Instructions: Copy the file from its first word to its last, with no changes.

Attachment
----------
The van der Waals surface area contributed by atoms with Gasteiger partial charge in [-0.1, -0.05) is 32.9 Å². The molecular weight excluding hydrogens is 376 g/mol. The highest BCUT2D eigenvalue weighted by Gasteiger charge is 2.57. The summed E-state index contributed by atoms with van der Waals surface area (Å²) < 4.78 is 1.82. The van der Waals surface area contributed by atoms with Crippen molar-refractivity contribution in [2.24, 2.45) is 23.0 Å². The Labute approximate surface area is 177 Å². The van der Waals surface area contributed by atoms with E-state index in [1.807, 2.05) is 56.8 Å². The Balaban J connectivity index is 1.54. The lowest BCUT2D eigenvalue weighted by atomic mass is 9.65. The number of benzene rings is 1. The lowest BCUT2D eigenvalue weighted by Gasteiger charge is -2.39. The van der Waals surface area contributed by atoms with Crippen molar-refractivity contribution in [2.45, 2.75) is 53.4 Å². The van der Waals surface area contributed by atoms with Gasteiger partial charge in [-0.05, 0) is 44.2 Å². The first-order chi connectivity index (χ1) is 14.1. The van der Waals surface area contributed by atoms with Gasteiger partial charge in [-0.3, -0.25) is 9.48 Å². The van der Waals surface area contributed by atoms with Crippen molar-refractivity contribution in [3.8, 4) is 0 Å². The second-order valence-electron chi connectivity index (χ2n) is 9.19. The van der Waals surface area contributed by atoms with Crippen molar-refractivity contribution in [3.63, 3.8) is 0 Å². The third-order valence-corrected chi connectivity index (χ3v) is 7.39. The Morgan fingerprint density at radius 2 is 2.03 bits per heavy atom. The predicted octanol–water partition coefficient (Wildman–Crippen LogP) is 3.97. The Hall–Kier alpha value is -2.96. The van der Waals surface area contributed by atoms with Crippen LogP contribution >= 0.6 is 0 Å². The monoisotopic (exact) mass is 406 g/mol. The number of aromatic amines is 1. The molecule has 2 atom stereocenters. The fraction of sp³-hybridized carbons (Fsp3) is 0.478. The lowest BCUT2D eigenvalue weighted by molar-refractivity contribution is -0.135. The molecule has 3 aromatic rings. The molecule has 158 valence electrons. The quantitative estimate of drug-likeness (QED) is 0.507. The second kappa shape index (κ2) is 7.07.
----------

The van der Waals surface area contributed by atoms with Gasteiger partial charge in [-0.1, -0.05) is 32.9 Å². The molecular weight excluding hydrogens is 376 g/mol. The highest BCUT2D eigenvalue weighted by Gasteiger charge is 2.57. The summed E-state index contributed by atoms with van der Waals surface area (Å²) < 4.78 is 1.82. The van der Waals surface area contributed by atoms with Crippen molar-refractivity contribution in [2.24, 2.45) is 23.0 Å². The Labute approximate surface area is 177 Å². The van der Waals surface area contributed by atoms with E-state index in [1.807, 2.05) is 56.8 Å². The Balaban J connectivity index is 1.54. The lowest BCUT2D eigenvalue weighted by atomic mass is 9.65. The number of benzene rings is 1. The lowest BCUT2D eigenvalue weighted by Gasteiger charge is -2.39. The van der Waals surface area contributed by atoms with Crippen molar-refractivity contribution in [2.45, 2.75) is 53.4 Å². The van der Waals surface area contributed by atoms with Gasteiger partial charge in [-0.05, 0) is 44.2 Å². The first-order chi connectivity index (χ1) is 14.1. The van der Waals surface area contributed by atoms with Gasteiger partial charge in [-0.3, -0.25) is 9.48 Å². The van der Waals surface area contributed by atoms with Crippen molar-refractivity contribution in [3.8, 4) is 0 Å². The second-order valence-electron chi connectivity index (χ2n) is 9.19. The van der Waals surface area contributed by atoms with Crippen molar-refractivity contribution in [3.63, 3.8) is 0 Å². The third-order valence-corrected chi connectivity index (χ3v) is 7.39. The Morgan fingerprint density at radius 2 is 2.03 bits per heavy atom. The predicted octanol–water partition coefficient (Wildman–Crippen LogP) is 3.97. The Hall–Kier alpha value is -2.96. The van der Waals surface area contributed by atoms with Crippen LogP contribution >= 0.6 is 0 Å². The monoisotopic (exact) mass is 406 g/mol. The number of aromatic amines is 1. The molecule has 2 atom stereocenters. The fraction of sp³-hybridized carbons (Fsp3) is 0.478. The lowest BCUT2D eigenvalue weighted by molar-refractivity contribution is -0.135. The molecule has 3 aromatic rings. The molecule has 158 valence electrons. The quantitative estimate of drug-likeness (QED) is 0.507. The second kappa shape index (κ2) is 7.07.